||This article has an unclear citation style. (July 2013)|
Super I/O is a class of I/O controller integrated circuits that began to be used on personal computer motherboards in the late 1980s, originally as add-in cards, later embedded on the motherboards. A super I/O chip combines interfaces for a variety of low-bandwidth devices. The functions provided usually include:
- A floppy disk controller
- A parallel port (commonly used for printers)
- One or more serial ports
- A PS/2 keyboard and mouse interface.
- Temperature sensor and fanspeed monitoring
A super I/O chip may also have other interfaces, such as a game port or an infrared port. By combining many functions in a single chip, the number of parts needed on a motherboard is reduced, thus reducing the cost of production.
Some chips have support to detect if the case gets opened (chassis intrusion).
The original super I/O chips communicated with the central processing unit via a connection with an Industry Standard Architecture (ISA) bus. With the evolution away from ISA towards use of the Peripheral Component Interconnect (PCI) bus, the Super I/O chip was often the biggest remaining reason for continuing inclusion of ISA on the motherboard.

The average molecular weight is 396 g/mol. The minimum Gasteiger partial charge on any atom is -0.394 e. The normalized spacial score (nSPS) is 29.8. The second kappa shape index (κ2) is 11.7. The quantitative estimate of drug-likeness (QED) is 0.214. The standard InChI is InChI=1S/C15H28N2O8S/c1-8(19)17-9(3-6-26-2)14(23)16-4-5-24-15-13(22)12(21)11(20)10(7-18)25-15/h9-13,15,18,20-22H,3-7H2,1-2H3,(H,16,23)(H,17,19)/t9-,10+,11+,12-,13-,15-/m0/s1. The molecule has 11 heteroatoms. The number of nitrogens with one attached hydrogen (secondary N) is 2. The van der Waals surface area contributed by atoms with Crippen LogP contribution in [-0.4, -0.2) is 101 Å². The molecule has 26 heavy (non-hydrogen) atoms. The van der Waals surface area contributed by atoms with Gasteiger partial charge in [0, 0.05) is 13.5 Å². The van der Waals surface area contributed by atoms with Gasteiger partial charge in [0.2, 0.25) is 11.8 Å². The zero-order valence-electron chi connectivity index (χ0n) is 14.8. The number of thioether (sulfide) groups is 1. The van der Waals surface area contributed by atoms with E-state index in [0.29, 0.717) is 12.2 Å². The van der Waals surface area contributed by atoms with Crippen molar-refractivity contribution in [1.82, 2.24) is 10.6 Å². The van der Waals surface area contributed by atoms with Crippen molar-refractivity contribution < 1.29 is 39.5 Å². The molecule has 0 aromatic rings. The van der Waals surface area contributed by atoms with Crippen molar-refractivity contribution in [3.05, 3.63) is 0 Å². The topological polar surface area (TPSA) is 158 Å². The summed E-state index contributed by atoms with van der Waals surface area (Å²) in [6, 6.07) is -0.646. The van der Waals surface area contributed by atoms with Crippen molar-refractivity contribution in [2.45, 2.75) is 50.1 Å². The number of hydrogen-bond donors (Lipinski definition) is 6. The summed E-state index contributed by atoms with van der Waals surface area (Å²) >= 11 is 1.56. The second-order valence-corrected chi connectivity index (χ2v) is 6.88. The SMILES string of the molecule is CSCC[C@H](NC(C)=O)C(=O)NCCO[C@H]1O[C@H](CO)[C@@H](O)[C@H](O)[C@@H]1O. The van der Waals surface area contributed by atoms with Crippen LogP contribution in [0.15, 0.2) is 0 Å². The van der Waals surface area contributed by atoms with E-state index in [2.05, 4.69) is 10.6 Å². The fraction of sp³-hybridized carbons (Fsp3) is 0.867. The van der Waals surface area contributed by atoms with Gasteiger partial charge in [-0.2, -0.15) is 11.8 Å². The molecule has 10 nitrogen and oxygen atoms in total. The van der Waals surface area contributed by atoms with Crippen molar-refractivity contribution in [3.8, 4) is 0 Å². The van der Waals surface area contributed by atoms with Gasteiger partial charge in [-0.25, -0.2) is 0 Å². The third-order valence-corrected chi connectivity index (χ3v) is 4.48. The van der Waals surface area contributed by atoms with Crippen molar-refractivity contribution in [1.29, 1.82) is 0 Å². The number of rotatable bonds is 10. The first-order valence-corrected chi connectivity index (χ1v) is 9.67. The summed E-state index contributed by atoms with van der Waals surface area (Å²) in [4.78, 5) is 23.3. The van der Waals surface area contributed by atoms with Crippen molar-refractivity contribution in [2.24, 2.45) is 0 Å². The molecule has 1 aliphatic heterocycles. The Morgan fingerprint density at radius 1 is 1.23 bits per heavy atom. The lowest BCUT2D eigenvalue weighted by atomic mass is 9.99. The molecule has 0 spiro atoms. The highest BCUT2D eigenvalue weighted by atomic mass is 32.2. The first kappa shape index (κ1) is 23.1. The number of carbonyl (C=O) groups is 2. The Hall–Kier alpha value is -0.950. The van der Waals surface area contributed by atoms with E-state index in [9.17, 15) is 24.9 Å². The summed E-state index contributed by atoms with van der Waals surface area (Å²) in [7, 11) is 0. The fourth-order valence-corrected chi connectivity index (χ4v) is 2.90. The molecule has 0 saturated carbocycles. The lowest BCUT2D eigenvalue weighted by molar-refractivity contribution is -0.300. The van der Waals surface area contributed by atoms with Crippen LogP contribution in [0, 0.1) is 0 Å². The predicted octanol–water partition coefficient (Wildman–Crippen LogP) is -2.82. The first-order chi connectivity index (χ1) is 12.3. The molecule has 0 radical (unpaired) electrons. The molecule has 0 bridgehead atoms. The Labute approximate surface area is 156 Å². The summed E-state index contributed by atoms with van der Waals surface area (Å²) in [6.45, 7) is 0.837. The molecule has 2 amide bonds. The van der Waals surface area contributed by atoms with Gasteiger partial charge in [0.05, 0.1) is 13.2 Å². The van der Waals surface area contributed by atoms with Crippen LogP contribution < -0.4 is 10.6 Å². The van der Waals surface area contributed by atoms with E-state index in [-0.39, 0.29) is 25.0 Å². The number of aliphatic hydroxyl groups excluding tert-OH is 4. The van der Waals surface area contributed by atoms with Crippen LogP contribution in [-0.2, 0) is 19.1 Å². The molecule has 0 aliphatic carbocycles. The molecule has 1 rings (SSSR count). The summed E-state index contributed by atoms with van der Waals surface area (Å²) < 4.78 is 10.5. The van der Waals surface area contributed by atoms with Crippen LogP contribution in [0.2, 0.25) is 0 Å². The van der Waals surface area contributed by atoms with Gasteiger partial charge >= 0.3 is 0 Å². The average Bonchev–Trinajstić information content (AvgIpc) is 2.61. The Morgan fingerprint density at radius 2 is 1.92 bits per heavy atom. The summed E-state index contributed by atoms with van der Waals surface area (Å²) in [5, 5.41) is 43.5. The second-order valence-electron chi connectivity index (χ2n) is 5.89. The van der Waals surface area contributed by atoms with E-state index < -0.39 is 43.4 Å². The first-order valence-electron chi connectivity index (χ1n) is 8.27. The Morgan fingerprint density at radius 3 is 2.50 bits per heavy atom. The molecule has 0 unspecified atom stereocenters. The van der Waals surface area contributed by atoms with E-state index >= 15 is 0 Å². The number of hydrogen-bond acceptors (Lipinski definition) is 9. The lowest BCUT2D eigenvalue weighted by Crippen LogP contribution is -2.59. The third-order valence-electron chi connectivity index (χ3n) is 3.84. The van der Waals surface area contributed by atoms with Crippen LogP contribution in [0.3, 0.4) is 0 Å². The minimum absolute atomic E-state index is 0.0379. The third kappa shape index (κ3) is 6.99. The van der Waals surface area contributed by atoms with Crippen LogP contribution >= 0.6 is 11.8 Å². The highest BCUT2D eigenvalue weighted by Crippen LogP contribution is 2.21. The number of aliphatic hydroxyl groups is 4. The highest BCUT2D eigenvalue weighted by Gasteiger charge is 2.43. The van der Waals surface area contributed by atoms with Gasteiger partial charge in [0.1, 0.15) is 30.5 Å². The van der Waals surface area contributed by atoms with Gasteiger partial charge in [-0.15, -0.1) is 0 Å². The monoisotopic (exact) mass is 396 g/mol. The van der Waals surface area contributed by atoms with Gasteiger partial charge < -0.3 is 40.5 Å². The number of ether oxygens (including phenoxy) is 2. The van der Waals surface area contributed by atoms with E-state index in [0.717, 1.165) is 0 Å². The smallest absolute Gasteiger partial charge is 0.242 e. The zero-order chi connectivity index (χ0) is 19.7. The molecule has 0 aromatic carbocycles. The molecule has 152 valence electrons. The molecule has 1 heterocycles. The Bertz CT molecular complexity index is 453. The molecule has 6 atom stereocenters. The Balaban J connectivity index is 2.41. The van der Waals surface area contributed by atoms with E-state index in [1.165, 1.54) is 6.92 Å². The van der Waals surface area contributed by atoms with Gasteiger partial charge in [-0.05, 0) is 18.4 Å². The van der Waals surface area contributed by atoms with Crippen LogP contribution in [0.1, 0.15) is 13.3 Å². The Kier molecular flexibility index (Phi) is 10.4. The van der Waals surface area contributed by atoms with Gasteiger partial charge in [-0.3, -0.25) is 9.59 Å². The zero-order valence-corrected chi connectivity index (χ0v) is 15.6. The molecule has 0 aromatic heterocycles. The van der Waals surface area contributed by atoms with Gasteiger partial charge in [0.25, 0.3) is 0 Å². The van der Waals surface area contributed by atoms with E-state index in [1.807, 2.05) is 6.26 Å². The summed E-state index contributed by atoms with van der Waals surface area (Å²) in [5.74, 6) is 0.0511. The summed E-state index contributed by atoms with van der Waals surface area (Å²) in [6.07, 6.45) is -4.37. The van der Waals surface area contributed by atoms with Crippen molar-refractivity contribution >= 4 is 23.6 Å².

Modern super I/O chips use the Low Pin Count (LPC) bus instead of ISA for communication with the Central processing unit. This normally occurs through an LPC interface on the southbridge chip of the motherboard.
Companies that make super I/O controllers include Nuvoton, ITE, Fintek, and SMSC. Nuvoton is the former logic business group of Winbond Electronics Corporation. National Semiconductor used to make them but sold that business to Winbond in 2005.
- List of super I/O chips
- Superiotool is a Linux user-space tool to detect which Super I/O is used on a mainboard, and it can provide detailed information about its register contents.
- lm-sensors contains a tool named sensors-detect that can also detect which Super I/O is used on a mainboard.
- Datasheets of several Super I/O devices on hardwaresecrets.com